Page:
As birds begin to travel north, they may carry highly pathogenic avian influenza (HPAI) that has killed tens of millions of flocks and disrupted the egg industry.
The bird migration season started in February and will end in May. Scholars familiar with the bird species are concerned about the possibility of traveling birds spreading the flu to commercial flocks.
Migratory birds can carry the virus without showing any signs of infection, said Rodney Holcomb, an agricultural economist at Oklahoma State University.
The birds that aviary experts are most concerned about as carrying HPAI, Holcomb said, are raptors, including hawks, owls and eagles, and waterfowl, such as ducks and geese. These wild birds make up the majority of cases reported on the USDA Animal and Plant Health Inspection Service’s list of confirmed cases of avian influenza.
Poultry are especially susceptible to infection by migrating raptors that act as predators, Holcomb said. “Hawks, owls and eagles love to hunt other birds, especially broilers and turkeys when they get the chance,” he said. “Even if they don’t kill a bird, the fact that they attached themselves to a bird means they could give the flu to that bird and therefore to the entire flock.”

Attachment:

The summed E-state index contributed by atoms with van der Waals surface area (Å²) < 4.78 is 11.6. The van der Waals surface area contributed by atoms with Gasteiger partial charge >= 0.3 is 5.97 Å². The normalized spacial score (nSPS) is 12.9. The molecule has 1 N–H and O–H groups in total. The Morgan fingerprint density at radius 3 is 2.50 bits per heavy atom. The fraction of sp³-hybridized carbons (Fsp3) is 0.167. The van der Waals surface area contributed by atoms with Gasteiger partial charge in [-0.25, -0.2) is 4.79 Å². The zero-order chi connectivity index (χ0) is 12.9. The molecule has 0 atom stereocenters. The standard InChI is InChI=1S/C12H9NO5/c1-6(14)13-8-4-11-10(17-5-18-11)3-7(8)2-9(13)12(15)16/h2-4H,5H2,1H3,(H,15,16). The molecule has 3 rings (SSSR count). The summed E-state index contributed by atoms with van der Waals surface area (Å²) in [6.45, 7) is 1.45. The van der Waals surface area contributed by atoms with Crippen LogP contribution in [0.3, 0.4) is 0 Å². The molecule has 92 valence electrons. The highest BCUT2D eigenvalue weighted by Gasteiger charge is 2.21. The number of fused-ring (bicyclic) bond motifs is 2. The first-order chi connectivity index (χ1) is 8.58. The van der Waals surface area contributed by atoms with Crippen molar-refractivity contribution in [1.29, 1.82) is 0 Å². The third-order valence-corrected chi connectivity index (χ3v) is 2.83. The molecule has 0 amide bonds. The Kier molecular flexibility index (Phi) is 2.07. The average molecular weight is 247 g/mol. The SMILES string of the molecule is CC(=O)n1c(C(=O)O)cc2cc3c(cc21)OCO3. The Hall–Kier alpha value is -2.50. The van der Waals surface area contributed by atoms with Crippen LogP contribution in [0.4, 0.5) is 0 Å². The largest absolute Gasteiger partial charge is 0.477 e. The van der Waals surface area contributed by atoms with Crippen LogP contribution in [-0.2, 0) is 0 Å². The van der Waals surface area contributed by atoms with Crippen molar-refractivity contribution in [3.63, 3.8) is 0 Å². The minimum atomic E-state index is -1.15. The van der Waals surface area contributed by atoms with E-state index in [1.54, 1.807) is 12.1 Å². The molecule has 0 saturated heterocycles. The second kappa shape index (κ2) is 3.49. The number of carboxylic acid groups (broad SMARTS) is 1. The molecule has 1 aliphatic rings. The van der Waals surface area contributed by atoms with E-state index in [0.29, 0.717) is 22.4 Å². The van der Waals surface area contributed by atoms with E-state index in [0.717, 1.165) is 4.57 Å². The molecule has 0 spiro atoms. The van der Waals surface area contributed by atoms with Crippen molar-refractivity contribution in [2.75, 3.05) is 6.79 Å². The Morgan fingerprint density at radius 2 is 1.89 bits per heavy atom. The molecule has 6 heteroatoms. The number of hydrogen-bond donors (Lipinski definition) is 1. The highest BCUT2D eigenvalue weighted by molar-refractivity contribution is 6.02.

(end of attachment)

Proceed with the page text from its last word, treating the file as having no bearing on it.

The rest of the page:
If HPAI spreads more easily, the virus could lead poultry and egg producers to cull millions more birds, making the industry’s supply situation even more dire.
The meat and protein industry is more prepared to handle the crisis than it was in 2015, the last time bird flu ravaged flocks, Holcomb said. However, USDA feed price projections in 2023 show a high range of volatility, a possible increase of more than 20% in egg prices depending on how spring migration impacts the trajectory of the virus.
The next month and a half will be critical in determining what food safety will look like for the coming year and how well the industry will be able to protect itself against the spread of the virus, said Maurice Pitesky, professor of poultry health epidemiology and food safety at the University of California. , Davis.
The long-term impact could result in higher virus concentrations only among waterfowl and raptors, he said, but there are many unknowns, such as whether the virus will mutate.
“We could be dealing with a virus that is endemic to wild birds in North America, and we may only have to deal with that part,” Pitesky said. “What we don’t want is for the virus to be endemic in domestic poultry, because that has all kinds of other economic and food safety ramifications.”